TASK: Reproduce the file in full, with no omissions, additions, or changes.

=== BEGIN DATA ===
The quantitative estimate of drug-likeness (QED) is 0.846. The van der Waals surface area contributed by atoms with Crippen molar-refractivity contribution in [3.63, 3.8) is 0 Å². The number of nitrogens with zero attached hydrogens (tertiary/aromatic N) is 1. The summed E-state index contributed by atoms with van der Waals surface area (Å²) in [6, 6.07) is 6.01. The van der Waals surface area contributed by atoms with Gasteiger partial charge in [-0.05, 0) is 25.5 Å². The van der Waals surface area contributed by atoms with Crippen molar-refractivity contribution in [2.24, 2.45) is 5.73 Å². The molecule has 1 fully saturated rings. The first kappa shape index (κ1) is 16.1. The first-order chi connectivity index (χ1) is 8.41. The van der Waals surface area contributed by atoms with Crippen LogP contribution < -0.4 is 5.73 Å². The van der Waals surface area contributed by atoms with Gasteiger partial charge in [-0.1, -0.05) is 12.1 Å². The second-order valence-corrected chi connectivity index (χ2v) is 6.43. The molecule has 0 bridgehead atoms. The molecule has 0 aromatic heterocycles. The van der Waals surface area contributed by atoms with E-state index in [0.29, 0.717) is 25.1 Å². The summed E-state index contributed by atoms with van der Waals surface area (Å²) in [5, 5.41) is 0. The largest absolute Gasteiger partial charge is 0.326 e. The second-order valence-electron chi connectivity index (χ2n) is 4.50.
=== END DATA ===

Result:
The quantitative estimate of drug-likeness (QED) is 0.846. The van der Waals surface area contributed by atoms with Crippen molar-refractivity contribution in [3.63, 3.8) is 0 Å². The number of nitrogens with zero attached hydrogens (tertiary/aromatic N) is 1. The summed E-state index contributed by atoms with van der Waals surface area (Å²) in [6, 6.07) is 6.01. The van der Waals surface area contributed by atoms with Gasteiger partial charge in [-0.05, 0) is 25.5 Å². The van der Waals surface area contributed by atoms with Crippen molar-refractivity contribution in [2.24, 2.45) is 5.73 Å². The molecule has 1 fully saturated rings. The first kappa shape index (κ1) is 16.1. The first-order chi connectivity index (χ1) is 8.41. The van der Waals surface area contributed by atoms with Crippen LogP contribution < -0.4 is 5.73 Å². The van der Waals surface area contributed by atoms with Gasteiger partial charge in [-0.1, -0.05) is 12.1 Å². The second-order valence-corrected chi connectivity index (χ2v) is 6.43. The molecule has 0 bridgehead atoms. The molecule has 0 aromatic heterocycles. The van der Waals surface area contributed by atoms with E-state index in [0.29, 0.717) is 25.1 Å². The summed E-state index contributed by atoms with van der Waals surface area (Å²) in [5, 5.41) is 0. The largest absolute Gasteiger partial charge is 0.326 e. The second-order valence-electron chi connectivity index (χ2n) is 4.50.